- The symptoms and causes of COVID-19 (coronavirus)
- When to call a doctor
- How to protect yourself and others
- Groups at increased risk from COVID-19 (coronavirus) and what they should do
- Pregnancy and coronavirus
If you develop symptoms on your return to Ireland, you need to self-isolate and phone any local GP. Do not go to a GP surgery, pharmacy or hospital. The GP will assess you over the phone. If they think you need to be tested for coronavirus, they will arrange a test.
The HSE also provides information on minding your mental health during the COVID-19 outbreak.
Depending on your circumstances, you may need financial assistance when you return to Ireland. The Department of Employment Affairs and Social Protection (DEASP) has a range of social welfare payments that you may be eligible for.
You must have a Personal Public Service (PPS) number to apply for a social welfare payment. If you have worked in Ireland before you may already have a PPS number. You can get your PPS number from DEASP’s Client Identity Services:
- By email at firstname.lastname@example.org
- By phone at 071 967 2616 or 1890 927 999
If you, your partner or your children do not have a PPS number, you can apply for one by email as part of new special measures during the COVID-19 outbreak. You must download and fill out the REG1 form and send it to with a scanned image or photograph of your identity document (passport, driving licence, ID card) and proof of address (utility bill, letter from landlord to PPSN@welfare.ie.
Applying for social welfare
The Returning to Ireland section of our website gives information on how to access social welfare as a returning Irish emigrant.
If you are applying for a social assistance payment, you need to show that Ireland is currently your main place of residence. This is called the Habitual Residence Condition (HRC). You do not have to have been living in Ireland for a certain period of time to be considered habitually resident. You can read more about returning Irish emigrants and the HRC. Crosscare Migrant Project’s website also has useful FAQs on the HRC and you can also contact them for support if you are having difficulty with your application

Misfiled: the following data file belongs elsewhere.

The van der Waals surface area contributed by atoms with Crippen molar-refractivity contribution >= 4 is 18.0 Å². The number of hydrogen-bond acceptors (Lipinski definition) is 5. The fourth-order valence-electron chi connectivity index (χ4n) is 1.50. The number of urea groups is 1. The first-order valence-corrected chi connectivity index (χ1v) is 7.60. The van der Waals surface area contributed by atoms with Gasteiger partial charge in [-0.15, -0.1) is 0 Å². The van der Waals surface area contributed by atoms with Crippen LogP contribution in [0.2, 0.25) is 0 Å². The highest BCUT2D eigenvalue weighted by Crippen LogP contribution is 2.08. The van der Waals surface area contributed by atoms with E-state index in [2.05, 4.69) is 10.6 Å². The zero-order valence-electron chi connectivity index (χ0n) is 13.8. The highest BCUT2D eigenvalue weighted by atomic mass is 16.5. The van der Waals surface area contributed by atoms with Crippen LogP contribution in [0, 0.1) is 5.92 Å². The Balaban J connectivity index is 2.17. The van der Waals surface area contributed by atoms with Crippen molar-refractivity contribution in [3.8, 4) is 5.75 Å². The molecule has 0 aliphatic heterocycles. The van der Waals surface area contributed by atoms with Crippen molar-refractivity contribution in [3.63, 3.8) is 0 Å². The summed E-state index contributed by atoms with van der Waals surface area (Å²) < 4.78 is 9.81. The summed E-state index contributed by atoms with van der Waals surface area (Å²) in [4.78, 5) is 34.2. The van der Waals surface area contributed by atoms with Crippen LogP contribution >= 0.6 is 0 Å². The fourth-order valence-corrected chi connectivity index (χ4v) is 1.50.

People who have lost employment outside Ireland are not eligible for the COVID-19 Pandemic Unemployment Payment upon returning to Ireland because the payment is only for people who have lost employment in Ireland. They may access other social welfare payments such as Jobseeker’s Allowance and Basic Supplementary Allowance. Anyone in crisis, or without any income can apply for an Exceptional Needs Payment.
It is important to try to have somewhere to stay on arrival. Our website has more housing-related information and advice for returning emigrants.
You can also read more information on Renting and COVID-19.
Any Irish emigrants returning to Ireland who are homeless, at risk of homelessness or in any other crisis situation should contact the local council in the area they are returning to. The following support organisations may also be able to give you more information and advice by phone or email:
- Crosscare Migrant Project is a Dublin based NGO providing information and advocacy support to Irish emigrants and people who have moved to Ireland. Contact Crosscare here, email email@example.com or call +353 (0)1 873 2844.
- Safe Home Ireland is an Irish emigrant support service that provides a range of services to more than 2,000 people each year. Safe Home provides an advice and information service, outreach visits and housing assistance to eligible applicants. Contact Safe Home Ireland here; email firstname.lastname@example.org or call +353 98 36036